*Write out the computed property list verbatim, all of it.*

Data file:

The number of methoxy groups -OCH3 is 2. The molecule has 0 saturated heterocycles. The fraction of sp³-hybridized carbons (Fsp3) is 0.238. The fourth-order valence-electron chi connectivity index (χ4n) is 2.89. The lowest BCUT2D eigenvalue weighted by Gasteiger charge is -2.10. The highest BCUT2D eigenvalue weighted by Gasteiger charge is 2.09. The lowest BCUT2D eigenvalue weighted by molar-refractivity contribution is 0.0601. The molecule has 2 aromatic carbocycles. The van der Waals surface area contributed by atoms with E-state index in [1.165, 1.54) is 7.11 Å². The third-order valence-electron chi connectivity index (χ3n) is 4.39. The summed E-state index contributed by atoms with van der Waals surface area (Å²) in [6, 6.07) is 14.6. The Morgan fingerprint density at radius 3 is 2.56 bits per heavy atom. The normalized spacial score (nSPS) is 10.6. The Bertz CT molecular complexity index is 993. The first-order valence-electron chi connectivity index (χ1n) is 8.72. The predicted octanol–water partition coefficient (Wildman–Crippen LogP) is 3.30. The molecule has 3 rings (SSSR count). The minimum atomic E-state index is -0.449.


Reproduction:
The number of methoxy groups -OCH3 is 2. The molecule has 0 saturated heterocycles. The fraction of sp³-hybridized carbons (Fsp3) is 0.238. The fourth-order valence-electron chi connectivity index (χ4n) is 2.89. The lowest BCUT2D eigenvalue weighted by Gasteiger charge is -2.10. The highest BCUT2D eigenvalue weighted by Gasteiger charge is 2.09. The lowest BCUT2D eigenvalue weighted by molar-refractivity contribution is 0.0601. The molecule has 2 aromatic carbocycles. The van der Waals surface area contributed by atoms with E-state index in [1.165, 1.54) is 7.11 Å². The third-order valence-electron chi connectivity index (χ3n) is 4.39. The summed E-state index contributed by atoms with van der Waals surface area (Å²) in [6, 6.07) is 14.6. The Morgan fingerprint density at radius 3 is 2.56 bits per heavy atom. The normalized spacial score (nSPS) is 10.6. The Bertz CT molecular complexity index is 993. The first-order valence-electron chi connectivity index (χ1n) is 8.72. The predicted octanol–water partition coefficient (Wildman–Crippen LogP) is 3.30. The molecule has 3 rings (SSSR count). The minimum atomic E-state index is -0.449.